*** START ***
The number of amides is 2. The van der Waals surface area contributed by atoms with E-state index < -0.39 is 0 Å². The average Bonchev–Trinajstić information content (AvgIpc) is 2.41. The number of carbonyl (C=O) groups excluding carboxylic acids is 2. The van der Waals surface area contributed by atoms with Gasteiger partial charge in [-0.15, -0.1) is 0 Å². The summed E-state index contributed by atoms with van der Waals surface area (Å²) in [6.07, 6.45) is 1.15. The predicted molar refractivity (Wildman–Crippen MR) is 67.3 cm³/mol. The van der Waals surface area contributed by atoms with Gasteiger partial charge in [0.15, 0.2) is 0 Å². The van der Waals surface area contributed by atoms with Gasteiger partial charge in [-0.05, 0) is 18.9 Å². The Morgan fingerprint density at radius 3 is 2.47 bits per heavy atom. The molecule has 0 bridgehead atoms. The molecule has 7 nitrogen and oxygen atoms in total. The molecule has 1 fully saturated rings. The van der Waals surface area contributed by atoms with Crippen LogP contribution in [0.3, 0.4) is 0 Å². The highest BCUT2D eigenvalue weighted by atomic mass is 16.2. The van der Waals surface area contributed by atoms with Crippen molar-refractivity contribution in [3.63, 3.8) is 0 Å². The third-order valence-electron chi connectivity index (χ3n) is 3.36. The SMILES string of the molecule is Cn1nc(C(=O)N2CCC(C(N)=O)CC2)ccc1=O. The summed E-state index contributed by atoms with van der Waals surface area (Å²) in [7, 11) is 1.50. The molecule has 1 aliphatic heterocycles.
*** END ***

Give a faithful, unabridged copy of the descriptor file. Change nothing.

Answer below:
The number of amides is 2. The van der Waals surface area contributed by atoms with E-state index < -0.39 is 0 Å². The average Bonchev–Trinajstić information content (AvgIpc) is 2.41. The number of carbonyl (C=O) groups excluding carboxylic acids is 2. The van der Waals surface area contributed by atoms with Gasteiger partial charge in [-0.15, -0.1) is 0 Å². The summed E-state index contributed by atoms with van der Waals surface area (Å²) in [6.07, 6.45) is 1.15. The predicted molar refractivity (Wildman–Crippen MR) is 67.3 cm³/mol. The van der Waals surface area contributed by atoms with Gasteiger partial charge in [0.15, 0.2) is 0 Å². The van der Waals surface area contributed by atoms with Gasteiger partial charge in [-0.05, 0) is 18.9 Å². The Morgan fingerprint density at radius 3 is 2.47 bits per heavy atom. The molecule has 0 bridgehead atoms. The molecule has 7 nitrogen and oxygen atoms in total. The molecule has 1 fully saturated rings. The van der Waals surface area contributed by atoms with Crippen LogP contribution in [0.3, 0.4) is 0 Å². The highest BCUT2D eigenvalue weighted by atomic mass is 16.2. The van der Waals surface area contributed by atoms with Crippen molar-refractivity contribution in [3.63, 3.8) is 0 Å². The third-order valence-electron chi connectivity index (χ3n) is 3.36. The SMILES string of the molecule is Cn1nc(C(=O)N2CCC(C(N)=O)CC2)ccc1=O. The summed E-state index contributed by atoms with van der Waals surface area (Å²) in [7, 11) is 1.50. The molecule has 1 aliphatic heterocycles.